On a recent evening at a private meeting of a few dozen industry figures at a five-star hotel in Bengaluru, many investors were exchanging notes about the deals they had assessed. Partners have complained that the quality of startups has dropped even as the volume of pitches has increased.
Two leading venture capital funds that run reputable accelerators or early-stage investment cohort programs are struggling to find enough good candidates for their next batches, people familiar with the matter said.
I will argue that it’s not just that the quality of emerging startups has taken a hit, it’s also investors’ appetites and mental models for what they think might work in the future.
Take cryptography, for example. The vast majority of Indian investors have arrived too late to invest in the web3 space. (You will find very few Indian names in the cap tables of local exchanges CoinSwitch Kuber and CoinDCX and until recently blockchain scaling company Polygon, as a top VC in one of the largest crypto-VC funds in the world pointed the finger at me recently.)
Now many Indian companies that had hired a number of crypto analysts and associates last year are pulling out of the web3 market and have asked staff to focus on different sectors, according to people familiar with the case.
Fintech is another area of concern for investors. India’s central bank this year imposed a string of stringent changes to the way fintechs lend to borrowers. The Reserve Bank of India is also increasingly scrutinizing who gets the license to operate non-bank financial companies in the country, which has sent shockwaves to investors.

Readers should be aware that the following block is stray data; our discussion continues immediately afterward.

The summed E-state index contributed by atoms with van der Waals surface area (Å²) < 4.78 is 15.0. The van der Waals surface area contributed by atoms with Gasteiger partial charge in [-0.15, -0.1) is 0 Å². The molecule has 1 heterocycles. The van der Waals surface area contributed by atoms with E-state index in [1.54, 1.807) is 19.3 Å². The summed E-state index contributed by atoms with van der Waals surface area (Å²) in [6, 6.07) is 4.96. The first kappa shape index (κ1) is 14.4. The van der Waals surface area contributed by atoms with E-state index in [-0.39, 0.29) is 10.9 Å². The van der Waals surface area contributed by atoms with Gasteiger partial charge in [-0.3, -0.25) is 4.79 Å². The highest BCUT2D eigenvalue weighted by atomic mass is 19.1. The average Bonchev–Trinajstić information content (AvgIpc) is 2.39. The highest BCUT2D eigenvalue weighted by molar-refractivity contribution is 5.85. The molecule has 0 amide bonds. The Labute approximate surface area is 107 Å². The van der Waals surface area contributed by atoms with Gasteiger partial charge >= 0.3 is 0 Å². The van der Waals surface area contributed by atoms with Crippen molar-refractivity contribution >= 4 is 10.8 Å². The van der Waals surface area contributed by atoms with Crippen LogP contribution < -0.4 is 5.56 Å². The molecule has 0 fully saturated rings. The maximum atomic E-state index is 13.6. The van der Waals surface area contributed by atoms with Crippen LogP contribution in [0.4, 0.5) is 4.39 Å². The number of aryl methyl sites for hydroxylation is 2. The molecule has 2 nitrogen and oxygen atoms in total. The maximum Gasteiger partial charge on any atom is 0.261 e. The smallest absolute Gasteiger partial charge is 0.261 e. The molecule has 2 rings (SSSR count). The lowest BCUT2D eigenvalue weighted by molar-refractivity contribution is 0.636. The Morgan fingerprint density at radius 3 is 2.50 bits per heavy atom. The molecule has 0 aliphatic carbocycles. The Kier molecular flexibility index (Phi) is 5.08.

Many venture capitalists are now increasingly looking for opportunities to support banks. Accel and Quona recently backed Shivalik Small Finance Bank. Many are considering investing in SMB Bank India, one of the banks that has aggressively partnered with fintechs in the South Asian market, TechCrunch reported earlier this month.
Investor enthusiasm for the edtech market also cooled after the reopening of schools toppled giants Byju’s, Unacademy and Vedantu.
Indian startups have raised $24.7 billion this year, up from $37 billion last year, according to business intelligence firm Tracxn. The funding crisis and market dynamics have prompted startups to lay off as many as 20,000 employees this year.
More than a dozen investors I’ve spoken to believe the funding crunch won’t go away until at least the third quarter of next year, despite the fact that most investors chasing India are sitting on record quantities of dry powder.
As we enter the new year, some investors will reevaluate their beliefs and many are convinced that several down rounds for large startups are on the horizon. But many star unicorn founders aren’t willing to take a haircut into their ratings, in part because they think it will drive away some talent. PharmEasy, valued at $5.6 billion, was offered new capital at a valuation of less than $3 billion this year, according to two people familiar with the matter. (PharmEasy did not respond to a request for comment.)
“2022 started strong, and it looked for a time that the Indian venture capital funding market would be subject to different gravitational pulls than the United States and China, which were in dramatic declines, but it shouldn’t be. The Indian market ultimately turned out to be subject to the same macro headwinds as the US and Chinese venture capital market,” said Sajith Pai, investor at Blume Ventures.
Pai said growth-stage deals accounted for the majority of funding last year and have seen a 40-50% decline this year. “The decline was primarily due to growth funds which suspended investments because multiples in private markets were rich relative to their public peers and weak unit economics of growth-stage companies.”